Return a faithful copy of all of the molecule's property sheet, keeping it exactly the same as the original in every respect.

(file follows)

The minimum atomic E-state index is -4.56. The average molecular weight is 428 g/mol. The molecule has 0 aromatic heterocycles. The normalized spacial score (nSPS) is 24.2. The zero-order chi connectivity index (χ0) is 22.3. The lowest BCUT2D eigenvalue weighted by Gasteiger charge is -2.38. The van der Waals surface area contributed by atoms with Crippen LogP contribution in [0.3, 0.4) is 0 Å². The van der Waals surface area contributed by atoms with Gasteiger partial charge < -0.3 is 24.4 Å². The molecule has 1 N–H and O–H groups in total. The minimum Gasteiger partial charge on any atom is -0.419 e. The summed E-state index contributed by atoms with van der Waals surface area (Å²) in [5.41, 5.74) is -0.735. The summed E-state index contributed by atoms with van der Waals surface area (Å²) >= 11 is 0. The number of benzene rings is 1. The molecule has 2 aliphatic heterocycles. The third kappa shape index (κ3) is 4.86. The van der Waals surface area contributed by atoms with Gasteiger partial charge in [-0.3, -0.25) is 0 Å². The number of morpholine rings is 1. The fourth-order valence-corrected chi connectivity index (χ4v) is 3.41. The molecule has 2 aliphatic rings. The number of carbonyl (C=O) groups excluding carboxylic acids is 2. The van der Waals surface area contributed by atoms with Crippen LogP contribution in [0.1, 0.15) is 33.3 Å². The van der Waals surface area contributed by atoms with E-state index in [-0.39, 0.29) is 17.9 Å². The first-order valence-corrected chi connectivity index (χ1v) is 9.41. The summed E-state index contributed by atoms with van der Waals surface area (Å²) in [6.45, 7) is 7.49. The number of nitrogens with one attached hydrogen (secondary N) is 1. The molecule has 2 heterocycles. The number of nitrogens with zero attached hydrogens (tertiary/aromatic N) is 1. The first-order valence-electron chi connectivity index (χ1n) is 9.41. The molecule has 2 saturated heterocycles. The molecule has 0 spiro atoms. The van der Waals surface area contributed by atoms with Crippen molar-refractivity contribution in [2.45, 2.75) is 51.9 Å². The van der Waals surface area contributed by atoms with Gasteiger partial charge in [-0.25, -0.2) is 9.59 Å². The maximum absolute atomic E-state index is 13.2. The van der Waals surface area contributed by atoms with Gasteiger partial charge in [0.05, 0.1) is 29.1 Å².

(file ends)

The minimum atomic E-state index is -4.56. The average molecular weight is 428 g/mol. The molecule has 0 aromatic heterocycles. The normalized spacial score (nSPS) is 24.2. The zero-order chi connectivity index (χ0) is 22.3. The lowest BCUT2D eigenvalue weighted by Gasteiger charge is -2.38. The van der Waals surface area contributed by atoms with Crippen LogP contribution in [0.3, 0.4) is 0 Å². The van der Waals surface area contributed by atoms with Gasteiger partial charge < -0.3 is 24.4 Å². The molecule has 1 N–H and O–H groups in total. The minimum Gasteiger partial charge on any atom is -0.419 e. The summed E-state index contributed by atoms with van der Waals surface area (Å²) in [5.41, 5.74) is -0.735. The summed E-state index contributed by atoms with van der Waals surface area (Å²) >= 11 is 0. The number of benzene rings is 1. The molecule has 2 aliphatic heterocycles. The third kappa shape index (κ3) is 4.86. The van der Waals surface area contributed by atoms with Gasteiger partial charge in [-0.3, -0.25) is 0 Å². The number of morpholine rings is 1. The fourth-order valence-corrected chi connectivity index (χ4v) is 3.41. The molecule has 2 aliphatic rings. The number of carbonyl (C=O) groups excluding carboxylic acids is 2. The van der Waals surface area contributed by atoms with Crippen LogP contribution in [0.1, 0.15) is 33.3 Å². The van der Waals surface area contributed by atoms with E-state index in [-0.39, 0.29) is 17.9 Å². The first-order valence-corrected chi connectivity index (χ1v) is 9.41. The summed E-state index contributed by atoms with van der Waals surface area (Å²) in [6.45, 7) is 7.49. The number of nitrogens with one attached hydrogen (secondary N) is 1. The molecule has 2 heterocycles. The number of nitrogens with zero attached hydrogens (tertiary/aromatic N) is 1. The first-order valence-electron chi connectivity index (χ1n) is 9.41. The molecule has 2 saturated heterocycles. The molecule has 0 spiro atoms. The van der Waals surface area contributed by atoms with Crippen molar-refractivity contribution in [2.45, 2.75) is 51.9 Å². The van der Waals surface area contributed by atoms with Gasteiger partial charge in [-0.25, -0.2) is 9.59 Å². The maximum absolute atomic E-state index is 13.2. The van der Waals surface area contributed by atoms with Gasteiger partial charge in [0.05, 0.1) is 29.1 Å².